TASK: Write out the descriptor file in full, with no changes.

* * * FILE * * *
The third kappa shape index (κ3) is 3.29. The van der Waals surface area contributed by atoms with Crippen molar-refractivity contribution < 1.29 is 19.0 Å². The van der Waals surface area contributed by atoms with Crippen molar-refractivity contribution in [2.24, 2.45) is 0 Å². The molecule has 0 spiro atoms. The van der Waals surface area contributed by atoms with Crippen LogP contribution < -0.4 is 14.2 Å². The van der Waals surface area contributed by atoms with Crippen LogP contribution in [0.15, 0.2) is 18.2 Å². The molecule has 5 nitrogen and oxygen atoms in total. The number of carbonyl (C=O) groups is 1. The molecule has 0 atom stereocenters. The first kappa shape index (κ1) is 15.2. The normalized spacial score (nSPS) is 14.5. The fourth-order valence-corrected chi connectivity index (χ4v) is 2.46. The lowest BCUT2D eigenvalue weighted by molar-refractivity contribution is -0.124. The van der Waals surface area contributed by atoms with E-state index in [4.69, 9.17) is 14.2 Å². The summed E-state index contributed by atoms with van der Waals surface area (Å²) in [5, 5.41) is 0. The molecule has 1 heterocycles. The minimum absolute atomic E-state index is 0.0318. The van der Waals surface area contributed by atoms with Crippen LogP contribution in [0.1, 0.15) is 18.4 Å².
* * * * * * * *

The third kappa shape index (κ3) is 3.29. The van der Waals surface area contributed by atoms with Crippen molar-refractivity contribution < 1.29 is 19.0 Å². The van der Waals surface area contributed by atoms with Crippen molar-refractivity contribution in [2.24, 2.45) is 0 Å². The molecule has 0 spiro atoms. The van der Waals surface area contributed by atoms with Crippen LogP contribution < -0.4 is 14.2 Å². The van der Waals surface area contributed by atoms with Crippen LogP contribution in [0.15, 0.2) is 18.2 Å². The molecule has 5 nitrogen and oxygen atoms in total. The number of carbonyl (C=O) groups is 1. The molecule has 0 atom stereocenters. The first kappa shape index (κ1) is 15.2. The normalized spacial score (nSPS) is 14.5. The fourth-order valence-corrected chi connectivity index (χ4v) is 2.46. The lowest BCUT2D eigenvalue weighted by molar-refractivity contribution is -0.124. The van der Waals surface area contributed by atoms with E-state index in [4.69, 9.17) is 14.2 Å². The summed E-state index contributed by atoms with van der Waals surface area (Å²) in [5, 5.41) is 0. The molecule has 1 heterocycles. The minimum absolute atomic E-state index is 0.0318. The van der Waals surface area contributed by atoms with Crippen LogP contribution in [0.1, 0.15) is 18.4 Å².